The figures represented a dramatic increase from just two years before, when only 7 percent of the certifications were expired.

John Pendleton, director for force structure and readiness issues at GAO, said part of the problem is that Navy vessels that are permanently forward-deployed at overseas bases have fewer opportunities for crew training and regular maintenance, an issue GAO has been warning about since at least the summer of 2015.

“We were told at that point that the overseas ships were so busy that they had to train ‘on the margins,’ a term I had not heard before,” Pendleton said. “It was explained to me that they had to squeeze training in when they could. Given our concerns, we recommended to the Navy that it carefully analyze the risks that were mounting, especially given the plans to increase overseas basing in the future.”

In its official response to GAO’s 2015 warning, the Defense Department said that the Navy was well aware of the risks associated with homeporting ships overseas, but that the decision to accept those risks was “based on the operational decision to provide increased presence” requested by DoD’s combatant commanders.

“I fear this was a bad gamble, in retrospect,” Pendleton said.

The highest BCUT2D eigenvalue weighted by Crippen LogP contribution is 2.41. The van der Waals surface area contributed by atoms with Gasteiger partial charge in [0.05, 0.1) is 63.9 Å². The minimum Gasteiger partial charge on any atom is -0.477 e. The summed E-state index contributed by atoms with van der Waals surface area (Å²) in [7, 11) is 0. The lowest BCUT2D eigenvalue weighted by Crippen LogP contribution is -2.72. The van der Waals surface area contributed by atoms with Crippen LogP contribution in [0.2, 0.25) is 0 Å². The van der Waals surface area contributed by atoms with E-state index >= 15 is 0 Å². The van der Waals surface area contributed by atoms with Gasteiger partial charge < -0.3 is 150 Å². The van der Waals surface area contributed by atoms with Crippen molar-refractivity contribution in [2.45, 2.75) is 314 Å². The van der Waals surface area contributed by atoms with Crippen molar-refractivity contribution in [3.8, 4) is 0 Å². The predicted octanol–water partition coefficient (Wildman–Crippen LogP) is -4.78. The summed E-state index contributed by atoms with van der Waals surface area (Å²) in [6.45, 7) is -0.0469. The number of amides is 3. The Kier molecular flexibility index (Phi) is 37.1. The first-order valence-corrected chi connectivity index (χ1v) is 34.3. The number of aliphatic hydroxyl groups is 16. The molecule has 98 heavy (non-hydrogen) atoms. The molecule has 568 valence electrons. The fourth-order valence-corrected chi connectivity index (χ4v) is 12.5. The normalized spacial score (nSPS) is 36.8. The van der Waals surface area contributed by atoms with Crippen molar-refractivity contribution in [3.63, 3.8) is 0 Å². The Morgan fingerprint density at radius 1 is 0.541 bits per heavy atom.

Navy officials say that in each case in which a commanding officer was allowed to operate a ship with a lapsed certification in any of the 22 areas in which the vessels are supposed to be qualified, he or she is required to apply for a waiver that must eventually be approved by the commander of the 7th Fleet.

Each time that happens, the commander also has to draw up a plan to mitigate the risks of operating without a proper certification.

“But the trend of the number [of commanders] who were asking for waivers is increasing at an alarming rate, one that ought to give us all pause about just how hard we’re driving the crews in 7th Fleet,” Moran said. “It’s changing schedules, delayed maintenance, additional missions that they’ve been asked to perform. It’s making it more difficult to get the ship ready and get the afloat training group onboard that ship to do the certification at the right time before it expires. So it’s not always an indication that they’re not qualified to do their missions.”